Nathalie Feria, CAMS, who works in risk advisory services at Kaufman Rossin, shared Campbell’s assessment. “People know they exist,” she said of bad apples in the workforce. “It was great to see it from other perspectives.”
Her colleague Brian Frankel, CAMS, found an at-times harrowing panel on human trafficking also compelling. The session brought together bankers Stevenson Munro, CAMS, of Standard Chartered, Frederick Reynolds of Barclays, Keith Kolovich of Homeland Security Investigations and Bassem Banafa, CAMS, a forensic accounting specialist for the Contra Costa County district attorney’s office in California. The session focused on how Bank Secrecy Act (BSA) officers—and BSA data—can help fight this scourge. “Their stories brought the human perspective,” Frankel said.
In an AML world where the only constant is change, Joseph Gallion, deputy special agent in charge at BB&T, said his changing professional perspectives are why the Hollywood conference remains relevant to him.
“I used to be in law enforcement,” he said. Specifically, he worked for Homeland Security Investigations. He did not always attend many sessions and would instead focus on networking. “Now that I’m sitting in sessions, I’ve learned a lot about cooperative efforts [between banks and law enforcement],” he said.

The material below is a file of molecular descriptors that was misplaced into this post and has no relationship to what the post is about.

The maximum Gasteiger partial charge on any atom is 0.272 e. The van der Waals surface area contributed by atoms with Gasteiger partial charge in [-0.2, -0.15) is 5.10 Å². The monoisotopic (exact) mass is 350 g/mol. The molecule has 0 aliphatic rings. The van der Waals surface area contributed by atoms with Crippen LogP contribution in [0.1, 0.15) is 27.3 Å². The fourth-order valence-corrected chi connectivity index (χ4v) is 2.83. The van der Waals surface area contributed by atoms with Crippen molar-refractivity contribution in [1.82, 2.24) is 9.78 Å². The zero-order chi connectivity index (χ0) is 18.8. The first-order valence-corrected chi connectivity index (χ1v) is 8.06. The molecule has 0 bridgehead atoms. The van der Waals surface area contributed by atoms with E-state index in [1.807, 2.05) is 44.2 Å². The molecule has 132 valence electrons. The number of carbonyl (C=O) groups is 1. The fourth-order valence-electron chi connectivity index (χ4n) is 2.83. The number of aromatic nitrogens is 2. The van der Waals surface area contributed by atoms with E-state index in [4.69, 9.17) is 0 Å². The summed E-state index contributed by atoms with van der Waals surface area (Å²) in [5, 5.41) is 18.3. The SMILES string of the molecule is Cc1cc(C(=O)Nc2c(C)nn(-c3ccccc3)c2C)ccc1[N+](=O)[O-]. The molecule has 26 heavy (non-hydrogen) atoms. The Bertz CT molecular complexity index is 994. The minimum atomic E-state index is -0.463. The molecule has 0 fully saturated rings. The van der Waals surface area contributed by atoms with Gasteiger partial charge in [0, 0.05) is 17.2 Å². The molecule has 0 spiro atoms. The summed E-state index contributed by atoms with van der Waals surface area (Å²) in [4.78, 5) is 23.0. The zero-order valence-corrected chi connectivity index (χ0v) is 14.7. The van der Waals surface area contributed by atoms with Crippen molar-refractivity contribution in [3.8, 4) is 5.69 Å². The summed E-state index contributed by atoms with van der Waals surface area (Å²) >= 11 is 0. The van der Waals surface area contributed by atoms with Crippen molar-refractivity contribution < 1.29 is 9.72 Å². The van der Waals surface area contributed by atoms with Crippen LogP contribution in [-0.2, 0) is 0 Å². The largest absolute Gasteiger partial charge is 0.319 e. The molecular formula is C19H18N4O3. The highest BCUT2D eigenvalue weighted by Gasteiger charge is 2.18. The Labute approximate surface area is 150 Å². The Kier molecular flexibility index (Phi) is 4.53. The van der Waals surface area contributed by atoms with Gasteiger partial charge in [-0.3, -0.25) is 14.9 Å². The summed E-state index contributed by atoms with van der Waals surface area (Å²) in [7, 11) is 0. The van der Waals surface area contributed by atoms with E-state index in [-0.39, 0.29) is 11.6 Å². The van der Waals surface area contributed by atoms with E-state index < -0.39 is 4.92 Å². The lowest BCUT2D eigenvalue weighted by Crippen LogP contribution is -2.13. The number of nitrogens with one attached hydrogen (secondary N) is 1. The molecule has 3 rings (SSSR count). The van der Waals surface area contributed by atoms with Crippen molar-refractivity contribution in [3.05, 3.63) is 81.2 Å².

One of the most significant transformation affecting AML is, of course, the rapid technological changes. The Hollywood conference offered multiple opportunities for learning more about what is going on and how it is affecting the compliance field.
“ACAMS is highlighting those kinds of trends,” said Prince Varma, vice president of sales for Oracle, the software giant. Mastering the convergence of technology, data analytics and new rules and regulations “is critical to compliance,” he said.
“The nature of the business itself is changing,” added Jason Yesinko, also of Oracle, adding that he has been coming to the conference for decades. “This organization is in front of the trends.”
Another growing trend relevant to the AML world is the rise of Fintech and the regulatory questions surrounding it. That motivated Diana Sirila, CAMS, who works in the financial services arm of Jamaica-based Digicel Group, to attend. “I particularly enjoyed the panel discussion with the regulators,” she said. “It helped me understanding the push and pull between regulators and bankers.”
Although it was her first time at an ACAMS conference, she is an avid attendee of ACAMS webinars and seminars, she added.
Worth noting, topics that were not even on the compliance radar when the conference was first held 22 years ago are now often, quite literally, taking center stage. “Cyber [crime] is our biggest risk area right now,” said Andrea Valentin, CAMS, vice president at U.S. Bank and member of its prepaid card financial intelligence unit. “Learning about that is key.” She did just that at the pre-conference workshop, “Anatomy of a Hack.”
“It was really useful to me,” she said.
Reflecting a common sentiment, Charles Falciglia, CAMS, BSA officer for the U.S. branches of China CITIC, said affiliation with ACAMS (he has been certified for more than a decade) is simply a professional distinction.
“It’s really the only resource you have, and the network you can reach out to is phenomenal,” he said. “People see you’re CAMS certified, and there’s a degree of confidence,” he added.